- In the indoor environment, the slope of some indicators tends to decrease as the height increases. It happens mainly in the methods based on multiscale analysis and in CRS movement. Also, the effect is more pronounced when the reference image is , what means estimating higher height gaps. The effect shown in Figure 19 may have an influence on this behaviour: the objects in the scene experience movements with different magnitude as the height of the camera changes, and this effect will be more pronounced in the case of the higher height gaps, leading to a loss of linearity in these cases.
- When comparing to methods based on local features, only the global-appearance methods that make use of the panoramic image have shown relatively worse results (as they present a higher standard deviation in most cases). The other global appearance-methods prove to be an efficient alternative to local features both considering their computational cost, and the linearity and standard deviation of the results.
Conflicts of Interest
|DOF||Degree of Freedom|
|WRS||World Reference System|
|CRS||Camera Reference System|
|IRS||Image Reference System|
|DFT||Discrete Fourier Transform|
|2D-DFT||Two-Dimensional Discrete Fourier Transform|
|SFT||Spherical Fourier Transform|
|VRM||Vertical Rotation Matrix|
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|Parameters||Mirror Eizoh Wide 70|
|Maximum Diameter||70 mm|
|Angle of view above the horizon||60 deg|
|Angle of view below the horizon||60 deg|
|h||z (cm)||# Im. Outdoors||# Im. Indoors|
|TOTAL # IMAGES||120||112|
|Height Estimation Method||Image Projection||Descriptor||Height Indicator|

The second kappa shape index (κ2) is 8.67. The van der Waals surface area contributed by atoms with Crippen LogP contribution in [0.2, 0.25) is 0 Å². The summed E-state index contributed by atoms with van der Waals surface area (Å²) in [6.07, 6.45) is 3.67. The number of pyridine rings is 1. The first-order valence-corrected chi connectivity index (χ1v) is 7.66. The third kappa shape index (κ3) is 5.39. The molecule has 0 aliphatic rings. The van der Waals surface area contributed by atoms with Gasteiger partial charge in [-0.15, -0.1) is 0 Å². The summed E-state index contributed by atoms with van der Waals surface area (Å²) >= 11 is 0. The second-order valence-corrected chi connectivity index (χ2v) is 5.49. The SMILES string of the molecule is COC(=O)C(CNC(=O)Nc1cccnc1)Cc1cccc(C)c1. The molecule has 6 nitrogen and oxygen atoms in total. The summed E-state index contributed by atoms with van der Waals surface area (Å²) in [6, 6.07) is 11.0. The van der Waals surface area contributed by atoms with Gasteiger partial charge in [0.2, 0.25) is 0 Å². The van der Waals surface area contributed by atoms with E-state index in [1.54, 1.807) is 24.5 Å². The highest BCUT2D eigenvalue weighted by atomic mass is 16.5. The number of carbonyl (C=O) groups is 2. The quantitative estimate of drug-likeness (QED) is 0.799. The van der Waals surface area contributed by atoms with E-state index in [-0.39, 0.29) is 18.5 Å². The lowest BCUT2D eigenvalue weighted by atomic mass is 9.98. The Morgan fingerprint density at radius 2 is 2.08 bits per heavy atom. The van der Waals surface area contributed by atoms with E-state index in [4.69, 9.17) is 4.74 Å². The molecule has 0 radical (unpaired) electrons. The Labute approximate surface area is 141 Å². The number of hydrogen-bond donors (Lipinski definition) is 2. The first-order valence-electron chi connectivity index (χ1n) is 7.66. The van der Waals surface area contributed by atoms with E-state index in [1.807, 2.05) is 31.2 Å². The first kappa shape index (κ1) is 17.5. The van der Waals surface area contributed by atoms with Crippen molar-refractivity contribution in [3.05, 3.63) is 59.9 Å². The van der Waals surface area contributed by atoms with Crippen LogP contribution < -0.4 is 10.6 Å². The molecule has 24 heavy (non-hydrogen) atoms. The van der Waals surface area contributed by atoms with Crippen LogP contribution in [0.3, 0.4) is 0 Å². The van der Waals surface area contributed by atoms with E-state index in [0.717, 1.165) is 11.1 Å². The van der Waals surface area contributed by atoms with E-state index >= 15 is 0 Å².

|1. Central Cell Correlation||Panoramic Image||FS||d (pixels)|
|2. 2D-DFT Vertical Phase||Panoramic image||2D-DFT||S|
|3. Multiscale Analysis||Orthographic View||FS|
|Unit Sphere Projection||SFT|
|5. Matching Local Features||Omnidirectional Scene||SURF|
|()||# Experiments Outdoors||# Experiments Indoors|
|Height Estimation Method||Image projection||Descriptor||(s)||(s)|
|1. Central Cell Correlation||Panoramic Image||FS||0.0450||0.0011|
|2. 2D-DFT Vertical Phase||Panoramic Image||2D-DFT||0.0032||0.0662|
|3. Multiscale Analysis||Orthographic View||FS||11.5117||0.1908|
|Unit Sphere Proj.||SFT||17.8813||0.2985|
|5. Matching Local Features||Omnidirectional Scene||SURF||0.0939||0.2354|
|Height Estimation Method||Image Projection||Descriptor||(KB)||(KB)|
|1. Central Cell Correlation||Panoramic Image||FS||1312||32|
|2. 2D-DFT Vertical Phase||Panoramic Image||2D-DFT||8||8|
|3. Multiscale Analysis||Orthographic View||FS||3904||64|
|Unit Sphere Proj.||SFT||1952||64|
|5. Matching Local Features||Omnidirectional Scene||SURF||99||99|
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Amorós, F.; Payá, L.; Ballesta, M.; Reinoso, O. Development of Height Indicators using Omnidirectional Images and Global Appearance Descriptors. Appl. Sci. 2017, 7, 482. https://doi.org/10.3390/app7050482
Amorós F, Payá L, Ballesta M, Reinoso O. Development of Height Indicators using Omnidirectional Images and Global Appearance Descriptors. Applied Sciences. 2017; 7(5):482. https://doi.org/10.3390/app7050482Chicago/Turabian Style
Amorós, Francisco, Luis Payá, Mónica Ballesta, and Oscar Reinoso. 2017. "Development of Height Indicators using Omnidirectional Images and Global Appearance Descriptors" Applied Sciences 7, no. 5: 482. https://doi.org/10.3390/app7050482